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Eternal guilt: Dorian The Musical @SWKplay

Dorian is a new musical that updates Oscar Wilde’s gothic novel from the uptight Victorian era to an undetermined period of gender fluidity and glam rock. On paper, musicalising the Picture of Dorian Gray to a period of glam rock, social media, and cheap shoes seems like a good idea. After all, Oscar Wilde’s gothic story is very adaptable. It has been the source of countless adaptations for the stage, television or movies. I was half expecting a trashy Dorian, similar to the early 1980s telemovie that shifted Dorian’s gender to a woman. This version falls into a so bad it’s good category with Anthony Perkins in a lead role, who as he ages under makeup starts to look like Andy Warhol.  And while it’s great to see a new show, a strong cast can’t compensate for such an earnest production with underpowered songs. There’s no sense of fun, and some curious staging and costume choices  -mismatched dresses, crocodile boots and furry suits - serve as a distraction. It’s currently playing at th

The importance of being earnest: The Dreamers @St_JamesTheatre

The Dreamers is more a semi-staged music piece than a piece of musical theatre, but once you get over that (and the feeling you are watching an important and earnest history lesson), it is a fascinating story about Capt Reggie Salomons, who died while trying to save his men at Gallipoli in 1915.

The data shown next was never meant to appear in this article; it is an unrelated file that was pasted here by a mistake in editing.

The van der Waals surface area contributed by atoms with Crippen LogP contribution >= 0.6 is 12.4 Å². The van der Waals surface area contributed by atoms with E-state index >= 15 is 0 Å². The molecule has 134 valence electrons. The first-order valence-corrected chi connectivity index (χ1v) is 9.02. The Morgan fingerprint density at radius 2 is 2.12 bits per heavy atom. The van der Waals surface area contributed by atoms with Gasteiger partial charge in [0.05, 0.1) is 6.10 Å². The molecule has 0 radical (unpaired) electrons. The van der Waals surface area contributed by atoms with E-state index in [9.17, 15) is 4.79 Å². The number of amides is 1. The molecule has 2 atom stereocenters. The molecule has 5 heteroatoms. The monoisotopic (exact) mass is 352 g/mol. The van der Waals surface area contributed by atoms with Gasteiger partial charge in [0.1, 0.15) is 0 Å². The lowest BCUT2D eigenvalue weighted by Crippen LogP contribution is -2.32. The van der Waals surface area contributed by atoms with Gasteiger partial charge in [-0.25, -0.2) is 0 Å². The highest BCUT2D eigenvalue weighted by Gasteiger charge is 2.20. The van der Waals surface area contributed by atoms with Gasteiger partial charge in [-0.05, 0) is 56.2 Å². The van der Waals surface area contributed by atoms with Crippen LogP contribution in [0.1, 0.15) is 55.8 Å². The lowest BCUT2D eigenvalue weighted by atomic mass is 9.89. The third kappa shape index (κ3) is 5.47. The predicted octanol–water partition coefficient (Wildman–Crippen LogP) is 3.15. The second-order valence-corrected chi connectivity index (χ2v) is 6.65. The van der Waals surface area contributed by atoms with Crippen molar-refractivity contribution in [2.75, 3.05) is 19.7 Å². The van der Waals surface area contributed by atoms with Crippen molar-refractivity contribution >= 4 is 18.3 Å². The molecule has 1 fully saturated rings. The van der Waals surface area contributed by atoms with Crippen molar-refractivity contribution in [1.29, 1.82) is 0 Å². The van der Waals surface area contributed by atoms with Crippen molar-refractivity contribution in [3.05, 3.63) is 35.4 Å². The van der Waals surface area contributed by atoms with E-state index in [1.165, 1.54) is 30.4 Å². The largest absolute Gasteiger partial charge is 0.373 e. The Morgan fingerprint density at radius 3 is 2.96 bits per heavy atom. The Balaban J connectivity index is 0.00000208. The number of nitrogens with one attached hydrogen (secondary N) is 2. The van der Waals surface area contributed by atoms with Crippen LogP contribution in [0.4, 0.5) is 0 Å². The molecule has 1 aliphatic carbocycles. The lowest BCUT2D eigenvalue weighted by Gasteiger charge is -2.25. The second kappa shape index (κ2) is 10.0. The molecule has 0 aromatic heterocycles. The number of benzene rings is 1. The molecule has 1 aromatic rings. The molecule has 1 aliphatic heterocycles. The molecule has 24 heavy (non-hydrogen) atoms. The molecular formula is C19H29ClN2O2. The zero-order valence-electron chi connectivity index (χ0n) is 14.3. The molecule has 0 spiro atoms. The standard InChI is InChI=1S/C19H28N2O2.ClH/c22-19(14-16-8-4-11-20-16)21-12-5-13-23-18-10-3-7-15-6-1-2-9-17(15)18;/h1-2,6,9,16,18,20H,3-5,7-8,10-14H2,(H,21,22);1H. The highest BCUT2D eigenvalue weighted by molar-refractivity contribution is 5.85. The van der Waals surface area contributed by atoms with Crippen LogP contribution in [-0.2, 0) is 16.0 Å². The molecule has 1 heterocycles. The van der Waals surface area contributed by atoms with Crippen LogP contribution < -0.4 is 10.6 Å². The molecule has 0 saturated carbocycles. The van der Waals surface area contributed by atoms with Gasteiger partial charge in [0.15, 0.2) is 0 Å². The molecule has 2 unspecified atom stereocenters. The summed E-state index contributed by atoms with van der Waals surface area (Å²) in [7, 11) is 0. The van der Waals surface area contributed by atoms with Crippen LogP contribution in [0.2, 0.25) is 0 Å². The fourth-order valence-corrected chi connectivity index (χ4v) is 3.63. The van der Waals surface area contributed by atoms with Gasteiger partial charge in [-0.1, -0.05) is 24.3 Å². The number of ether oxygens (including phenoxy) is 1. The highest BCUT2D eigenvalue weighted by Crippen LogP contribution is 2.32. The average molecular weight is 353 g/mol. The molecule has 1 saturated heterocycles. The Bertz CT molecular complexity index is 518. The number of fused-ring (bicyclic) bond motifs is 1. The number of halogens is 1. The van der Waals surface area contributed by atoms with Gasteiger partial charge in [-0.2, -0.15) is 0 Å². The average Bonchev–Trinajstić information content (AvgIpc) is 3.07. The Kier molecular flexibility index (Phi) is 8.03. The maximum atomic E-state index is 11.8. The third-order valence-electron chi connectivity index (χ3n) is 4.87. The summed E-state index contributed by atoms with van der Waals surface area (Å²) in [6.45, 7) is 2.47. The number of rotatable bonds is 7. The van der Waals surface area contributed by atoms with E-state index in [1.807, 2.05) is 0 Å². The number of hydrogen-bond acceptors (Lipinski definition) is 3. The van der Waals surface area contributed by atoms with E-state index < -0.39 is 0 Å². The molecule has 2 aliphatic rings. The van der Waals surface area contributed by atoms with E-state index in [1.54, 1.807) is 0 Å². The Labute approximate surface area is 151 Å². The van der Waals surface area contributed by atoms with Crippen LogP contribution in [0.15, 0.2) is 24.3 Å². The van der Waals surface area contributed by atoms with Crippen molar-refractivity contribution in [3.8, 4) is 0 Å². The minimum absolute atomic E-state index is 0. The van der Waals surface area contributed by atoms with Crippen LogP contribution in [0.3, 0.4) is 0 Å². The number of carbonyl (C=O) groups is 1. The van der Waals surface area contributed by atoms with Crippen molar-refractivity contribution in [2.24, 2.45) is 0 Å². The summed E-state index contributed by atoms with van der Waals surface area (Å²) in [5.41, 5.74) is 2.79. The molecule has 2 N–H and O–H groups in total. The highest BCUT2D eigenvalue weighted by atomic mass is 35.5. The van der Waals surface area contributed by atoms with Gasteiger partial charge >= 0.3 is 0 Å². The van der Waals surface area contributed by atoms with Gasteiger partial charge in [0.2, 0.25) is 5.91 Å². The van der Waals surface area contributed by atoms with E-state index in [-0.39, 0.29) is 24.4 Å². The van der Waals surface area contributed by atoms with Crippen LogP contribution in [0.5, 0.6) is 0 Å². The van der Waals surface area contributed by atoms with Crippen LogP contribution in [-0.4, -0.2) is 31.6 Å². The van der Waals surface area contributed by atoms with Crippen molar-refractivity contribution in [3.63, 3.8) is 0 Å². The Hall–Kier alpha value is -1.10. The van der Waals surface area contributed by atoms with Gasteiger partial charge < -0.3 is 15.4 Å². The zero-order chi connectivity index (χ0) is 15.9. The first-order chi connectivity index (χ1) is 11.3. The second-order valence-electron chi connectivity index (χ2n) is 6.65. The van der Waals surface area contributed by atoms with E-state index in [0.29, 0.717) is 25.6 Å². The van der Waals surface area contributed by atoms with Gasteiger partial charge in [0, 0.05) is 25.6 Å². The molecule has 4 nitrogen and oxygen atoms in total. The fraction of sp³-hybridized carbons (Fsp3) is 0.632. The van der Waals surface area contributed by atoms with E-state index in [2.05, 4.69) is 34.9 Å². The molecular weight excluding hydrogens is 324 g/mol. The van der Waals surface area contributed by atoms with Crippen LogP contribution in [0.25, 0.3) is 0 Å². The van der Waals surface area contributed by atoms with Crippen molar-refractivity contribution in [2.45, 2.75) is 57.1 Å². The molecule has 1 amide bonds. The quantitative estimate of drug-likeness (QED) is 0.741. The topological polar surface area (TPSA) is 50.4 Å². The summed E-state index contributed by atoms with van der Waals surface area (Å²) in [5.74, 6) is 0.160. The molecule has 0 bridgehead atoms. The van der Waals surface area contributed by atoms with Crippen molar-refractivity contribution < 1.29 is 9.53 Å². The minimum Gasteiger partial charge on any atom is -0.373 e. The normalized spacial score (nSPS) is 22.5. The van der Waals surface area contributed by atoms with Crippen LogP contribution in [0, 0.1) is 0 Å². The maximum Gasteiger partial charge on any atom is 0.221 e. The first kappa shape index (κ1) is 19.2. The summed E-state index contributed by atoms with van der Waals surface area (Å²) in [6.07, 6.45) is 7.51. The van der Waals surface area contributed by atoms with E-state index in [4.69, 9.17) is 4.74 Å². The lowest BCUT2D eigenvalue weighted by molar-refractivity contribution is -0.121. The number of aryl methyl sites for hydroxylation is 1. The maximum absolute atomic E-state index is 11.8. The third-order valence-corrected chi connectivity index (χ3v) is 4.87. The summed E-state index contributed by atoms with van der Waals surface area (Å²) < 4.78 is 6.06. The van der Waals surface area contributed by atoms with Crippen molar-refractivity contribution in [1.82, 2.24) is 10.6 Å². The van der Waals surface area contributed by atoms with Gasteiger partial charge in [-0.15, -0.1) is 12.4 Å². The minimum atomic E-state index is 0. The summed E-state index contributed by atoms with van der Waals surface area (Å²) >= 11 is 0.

With original words and music by Kent-based musicians James Beeny and Gina Georgio, this production which originated in Tunbridge Wells last year and is now at the St James Theatre.
Beeny and Georgio have an ear for a catchy tune and are part of the six piece band the Virgin Soldiers, which is on stage and provide a contemporary music backdrop to the action happening in front of them with a cast of 20.

It is described as a unique piece of theatre, and for a semi-staged piece it looks great with clever lighting. The on-screen narration from various celebrities including Amanda Redman, Christopher Beeny, Sir Tim Rice serves more as a distraction from the story, given they are asked to soberly rattle off various historical facts.

Much is spent in the piece describing the major events of The Great War, including if they were due to sail a day later they would have survived as the War Cabinet decided to stop sending troops to Gallipoli.

But for anyone unfamiliar with Tunbridge Wells or this particularly story you will be left scratching you head wondering about the significance of Captain Salomons, his popularity, class position, and the horror behind the collision of their ship with a much larger Royal Navy Ship that drowned many men from the Tunbridge Wells area.

Perhaps if this piece is going to be re-examined after its tryout at the St James, more should be made of the individual characters and their stories, and less of the the politicians (even if it is to remind us that the legend of Churchill was not based on his role in the Great War) and geo-political tensions. It might make for a more compelling evening.

The Dreamers runs at the St James Theatre until 11 July.


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